Controversy revolving around a documentary about Michael Jackson that premiered in Sundance back in January about has been reignited. With HBO's Leaving Neverland now airing, critics and fans alike want to know who Wade Robson is — since he's one of the central narratives within the context of the footage — and whether his claims of alleged abuse by the pop star in the '80s and '90s is true or not.
Robson, the 36-year-old husband, father, choreographer and producer is behind shows like The Wade Robson Project and So You Think You Can Dance and he's directed music videos and world tours for a slew of other major pop stars like Britney Spears and *NSYNC. The Australian born pro got his start performing in a talent troupe called Johnny Young's Talent School where he hit the stage 14 shows a week. From there, he was recruited to take part in Jackson's music videos, "Black or White," "Jam," and "Heal the World." By the time he was 11, the kid had released a hip hop album as part of the duo, Quo, under Jackson's MMJ label, was teaching dance classes by age 12, and began the celeb dance choreography by the age of 14 where he then went on to become a world-famous and highly sought-after instructor and choreographer.
During Jackson's criminal trial in 2005, Robson testified under oath in Jackson's defense. Four years after Jackson's death, Robson filed a lawsuit against his estate with the alleged abuse, claiming he'd been the victim of seven years of molestation by Jackson. However, in 2015, a judge declared an expiration of the statute, adding Robson waited too long to file, and the case was dismissed. A year later, Robson's lawyer amended the claim to say MMJ Productions and MJJ Ventures "operated as a child sexual abuse operation, specifically designed to locate, attract, lure and seduce child sexual abuse victims." Another amendment later, Robson added neglect against the companies to the stack.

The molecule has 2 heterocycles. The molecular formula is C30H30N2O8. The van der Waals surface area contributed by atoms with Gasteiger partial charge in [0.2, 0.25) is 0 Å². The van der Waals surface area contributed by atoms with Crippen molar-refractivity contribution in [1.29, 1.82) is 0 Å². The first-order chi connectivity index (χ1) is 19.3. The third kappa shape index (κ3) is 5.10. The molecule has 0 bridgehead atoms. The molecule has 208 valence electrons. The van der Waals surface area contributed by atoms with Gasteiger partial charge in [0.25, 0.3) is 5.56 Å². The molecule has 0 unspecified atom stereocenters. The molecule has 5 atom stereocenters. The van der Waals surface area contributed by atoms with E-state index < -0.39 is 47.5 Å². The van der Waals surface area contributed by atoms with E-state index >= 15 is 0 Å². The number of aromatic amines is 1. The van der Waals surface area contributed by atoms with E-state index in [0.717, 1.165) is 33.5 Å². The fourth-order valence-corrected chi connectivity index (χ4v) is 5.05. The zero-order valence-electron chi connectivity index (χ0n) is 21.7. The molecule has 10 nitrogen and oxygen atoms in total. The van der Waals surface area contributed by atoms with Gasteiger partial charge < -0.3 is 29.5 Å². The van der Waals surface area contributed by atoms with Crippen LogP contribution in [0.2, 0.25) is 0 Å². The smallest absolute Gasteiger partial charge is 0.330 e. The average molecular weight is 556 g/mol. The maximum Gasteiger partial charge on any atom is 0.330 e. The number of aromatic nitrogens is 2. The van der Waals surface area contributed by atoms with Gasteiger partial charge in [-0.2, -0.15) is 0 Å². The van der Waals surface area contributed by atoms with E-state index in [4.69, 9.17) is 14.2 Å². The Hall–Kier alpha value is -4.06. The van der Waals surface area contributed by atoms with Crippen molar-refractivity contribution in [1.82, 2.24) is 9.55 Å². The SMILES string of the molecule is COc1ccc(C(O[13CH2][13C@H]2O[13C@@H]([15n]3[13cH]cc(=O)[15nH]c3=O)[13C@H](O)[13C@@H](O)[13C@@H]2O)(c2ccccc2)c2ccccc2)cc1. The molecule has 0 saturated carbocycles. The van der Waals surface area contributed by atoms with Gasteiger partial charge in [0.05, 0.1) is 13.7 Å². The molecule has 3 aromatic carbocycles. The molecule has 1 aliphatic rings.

As reported by Vanity Fair Jackson estate attorney, Howard Weitzman, says the two-part, four-hour documentary is a breach of a clause in the network's "longstanding contractual relationship" with Jackson, and that the filmmakers didn't reach out the to estate or family, friends, and "other defenders of Jackson," for comment, which becomes an ethical breach as well. The estate sent a letter to HBO calling accusers "disgraceful," requesting all should have backgrounds and credibility examined, according to Associated Press. "Those concerned should be given an appropriate and timely opportunity to respond,” the letter says. "I think we can all agree that the false allegations being made in your ‘documentary’ are ‘significant allegations’ . . . it is hard to imagine more significant accusations that can possibly be made against anyone."
Director of the documentary, Dan Reed, responded saying the focus is on Robson and James Safechuck. "Anyone who sees the film will know it is solely about hearing the stories of two specific individuals and their families in their own words, and that is a focus we are very proud of," he said. According to Variety, after a Jan. 28 statement by the Jackson family calling the documentary a "tabloid character assassination" and "public lynching," the estate has now filed a $100 million lawsuit against HBO stating, "Michael Jackson is innocent period," and adding that the damages caused by "HBO's reprehensible disparagement of Michael Jackson" could exceed $100 million.
So where does Robson come in with the new development? The estate added, "Although Robson and Safechuck now claim to want to speak the truth publicly to help out other ‘victims,’ their prior actions show otherwise." In a statement to The Hollywood Reporter, HBO said, "Our plans remain unchanged. Dan Reed is an award-winning filmmaker who has carefully documented these survivors’ accounts. People should reserve judgment until they see the film."
Leaving Neverland premieres on HBO on Sun. Mar. 3 and Mon. Mar. 4